Scotland where she was born before they moved to England. It may be Scots leaving the mountains
for the flat English plains – music can be very evocative of another time, another place.
where…you met a girl – a charming romantic memory from their youth.
search for a yellow ball…mother called you in – an even earlier memory from childhood. The
émigrés are remembering only the lovely times, not the poverty, the reason why they left.
the word was out – now that it has been given a name it is more easily recognised, word begins to
spread.
some would never / fall in love had they not heard of love. – this refers to the theory that ideas
require words attached to them or they cannot be thought about by the human brain.
priest…schoolteacher – even these respectable, well educated professionals (a male and a female)
who are expected to act responsibly, are terribly afflicted by this powerful emotion. Nostalgia
affects both sexes and is not felt only by the stereotypically more emotionally self-indulgent
‘Jeremy Kyle Show’ participants or actors on Oscar night.
the colour of leaves – this image evokes the idea of autumn, a melancholic time when we are made
aware of time passing as the summer gives way to shorter, cooler days.
It was spring – a time for new beginnings, fresh life and hope. Ironically, the returner does not find
any of this in his old home.
life / in a sack on his back – a rather derogatory effect of a harsh internal rhyme. He hasn’t
achieved much or profited by his exile if his possessions can all be contained, his life summed up, in a
bag which can be carried.
same – repeated three times to emphasise the idea that the village has not changed.
everything changed – an surprising conclusion after the previous idea that nothing had changed. He
is the one who has changed, perhaps, because of his travels, his contact with the bigger wider world.
He sees his home from a different perspective.
Stealing
Not the easiest poem to understand on first reading: the whole poem, like its last line, is a challenge
to the reader / listener - You don’t understand a word I’m saying, do you? It is a dramatic
monologue in which Duffy creates a rather strange, disturbing character. A persistent, unrepentant,
possibly psychotic thief speaks about the most unusual thing they (no gender is given) have ever
stolen – a snowman. They mention other activities and items which they have stolen, before returning
to the snowman, an action which they found ultimately disappointing. They seem to be alienated,
antisocial and bitter with a sadistic streak. However, despite their unnerving psychopathology, they
do not seem to be a physical threat to anybody. Some even see them as comical. The title, Stealing
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has other connotations– it also means moving quietly and stealthily so nobody notices you creeping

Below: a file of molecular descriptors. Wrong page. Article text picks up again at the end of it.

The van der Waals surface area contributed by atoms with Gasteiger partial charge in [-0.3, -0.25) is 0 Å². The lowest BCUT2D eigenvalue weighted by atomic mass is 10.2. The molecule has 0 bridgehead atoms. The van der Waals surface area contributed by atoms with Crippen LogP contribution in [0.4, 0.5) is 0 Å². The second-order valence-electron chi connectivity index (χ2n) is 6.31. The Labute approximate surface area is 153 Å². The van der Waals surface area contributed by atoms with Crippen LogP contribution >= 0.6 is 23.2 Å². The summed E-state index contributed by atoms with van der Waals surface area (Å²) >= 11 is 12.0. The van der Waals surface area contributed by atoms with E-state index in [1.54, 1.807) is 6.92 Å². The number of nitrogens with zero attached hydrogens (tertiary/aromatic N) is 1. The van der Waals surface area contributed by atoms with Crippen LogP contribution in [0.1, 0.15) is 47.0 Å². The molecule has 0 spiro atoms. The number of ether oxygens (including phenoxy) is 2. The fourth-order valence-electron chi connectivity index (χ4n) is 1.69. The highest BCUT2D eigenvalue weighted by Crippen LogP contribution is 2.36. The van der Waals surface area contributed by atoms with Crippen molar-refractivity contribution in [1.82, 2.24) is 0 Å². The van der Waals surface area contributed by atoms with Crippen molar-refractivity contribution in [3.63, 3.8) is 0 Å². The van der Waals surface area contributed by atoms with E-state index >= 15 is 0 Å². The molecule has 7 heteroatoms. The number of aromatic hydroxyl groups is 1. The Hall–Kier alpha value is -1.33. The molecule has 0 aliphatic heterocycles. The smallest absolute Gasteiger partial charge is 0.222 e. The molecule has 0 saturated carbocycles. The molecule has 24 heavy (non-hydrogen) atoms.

around.
The first stanza suggests an interview of some kind with the thief describing the theft of the
snowman.
The most unusual thing I ever stole? - Duffy challenges the reader by having the character start
with what sounds like the repetition of a question asked by a listener – perhaps a psychiatrist, a
social worker or a police officer.
A snowman – a very unexpected answer, which may cause an amused reaction; this person is seems
very odd already!
Midnight – sums up the scene in a single word: the witching hour; an image of darkness– a suitable
time for evil deeds.
a…mute – a silent, odd choice for a mate. No interaction with it except on physical level - suggests
narrator's social difficulties.
mate – friend / sexual partner / soulmate - narrator strangely able to identify with the inanimate
snowman. The simile shows both their minds as ice - cold minded, indifferent, uncaring of people's
reactions to their actions - an archetypal psychopath.
I started with the head – this disturbing decapitation, even of an inanimate object, sounds brutally
sadistic.
The second stanza develops their antisocial, cruel characteristics with them wanting to cause
distress to innocent children.
Better off dead than giving in / not taking what you want – a powerful expression of their twisted
moral perspective; taking what you want is totally acceptable, the best way of living - seeking thrills,
to feel alive…otherwise you might as well be dead.
He weighed a ton - Huge effort to steal something that has no monetary worth. The snowman's only
value lies within the feelings that it invokes in both the thief and the victims.
fierce chill - character gains some sort of perverted emotional reaction unattainable in normal
circumstances.
Part of the thrill…children would cry - the narrator steals with the aim that their cruel, selfish
actions will distress children.
Life's tough – short brutal dismissive phrase; an excuse for their actions, doing them a favour teaching about the ‘real world’. This suggests that their lives are miserable and unfulfilled – they
might feel ignored and overlooked.
The narrator describes other minor crimes in the third stanza. They may not seem physically
harmful, but they are the sort of things which do cause inconvenience and often distress.
things I don’t need – a possible implication that they did need the snowman in some way, which is